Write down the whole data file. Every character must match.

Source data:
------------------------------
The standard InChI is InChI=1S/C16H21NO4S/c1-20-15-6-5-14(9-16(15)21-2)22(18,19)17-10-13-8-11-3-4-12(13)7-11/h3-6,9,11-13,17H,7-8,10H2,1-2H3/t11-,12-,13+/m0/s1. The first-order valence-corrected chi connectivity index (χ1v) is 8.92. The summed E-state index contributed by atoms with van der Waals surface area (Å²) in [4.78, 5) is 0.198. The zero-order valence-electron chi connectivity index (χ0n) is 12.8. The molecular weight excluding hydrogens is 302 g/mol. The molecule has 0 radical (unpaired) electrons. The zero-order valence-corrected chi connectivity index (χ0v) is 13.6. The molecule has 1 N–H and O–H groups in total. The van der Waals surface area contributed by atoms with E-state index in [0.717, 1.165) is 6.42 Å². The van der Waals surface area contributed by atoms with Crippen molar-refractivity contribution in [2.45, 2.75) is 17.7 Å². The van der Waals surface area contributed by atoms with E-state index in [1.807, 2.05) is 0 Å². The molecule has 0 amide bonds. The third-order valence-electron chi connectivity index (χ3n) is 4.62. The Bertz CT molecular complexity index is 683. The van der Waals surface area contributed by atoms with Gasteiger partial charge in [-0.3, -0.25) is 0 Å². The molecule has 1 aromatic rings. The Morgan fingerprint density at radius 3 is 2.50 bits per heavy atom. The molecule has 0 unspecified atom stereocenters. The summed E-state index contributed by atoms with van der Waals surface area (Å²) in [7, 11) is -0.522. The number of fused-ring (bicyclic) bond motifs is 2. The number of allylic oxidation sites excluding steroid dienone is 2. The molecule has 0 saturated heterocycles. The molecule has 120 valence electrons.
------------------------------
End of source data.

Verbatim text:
The standard InChI is InChI=1S/C16H21NO4S/c1-20-15-6-5-14(9-16(15)21-2)22(18,19)17-10-13-8-11-3-4-12(13)7-11/h3-6,9,11-13,17H,7-8,10H2,1-2H3/t11-,12-,13+/m0/s1. The first-order valence-corrected chi connectivity index (χ1v) is 8.92. The summed E-state index contributed by atoms with van der Waals surface area (Å²) in [4.78, 5) is 0.198. The zero-order valence-electron chi connectivity index (χ0n) is 12.8. The molecular weight excluding hydrogens is 302 g/mol. The molecule has 0 radical (unpaired) electrons. The zero-order valence-corrected chi connectivity index (χ0v) is 13.6. The molecule has 1 N–H and O–H groups in total. The van der Waals surface area contributed by atoms with E-state index in [0.717, 1.165) is 6.42 Å². The van der Waals surface area contributed by atoms with Crippen molar-refractivity contribution in [2.45, 2.75) is 17.7 Å². The van der Waals surface area contributed by atoms with E-state index in [1.807, 2.05) is 0 Å². The molecule has 0 amide bonds. The third-order valence-electron chi connectivity index (χ3n) is 4.62. The Bertz CT molecular complexity index is 683. The van der Waals surface area contributed by atoms with Gasteiger partial charge in [-0.3, -0.25) is 0 Å². The molecule has 1 aromatic rings. The Morgan fingerprint density at radius 3 is 2.50 bits per heavy atom. The molecule has 0 unspecified atom stereocenters. The summed E-state index contributed by atoms with van der Waals surface area (Å²) in [7, 11) is -0.522. The number of fused-ring (bicyclic) bond motifs is 2. The number of allylic oxidation sites excluding steroid dienone is 2. The molecule has 0 saturated heterocycles. The molecule has 120 valence electrons.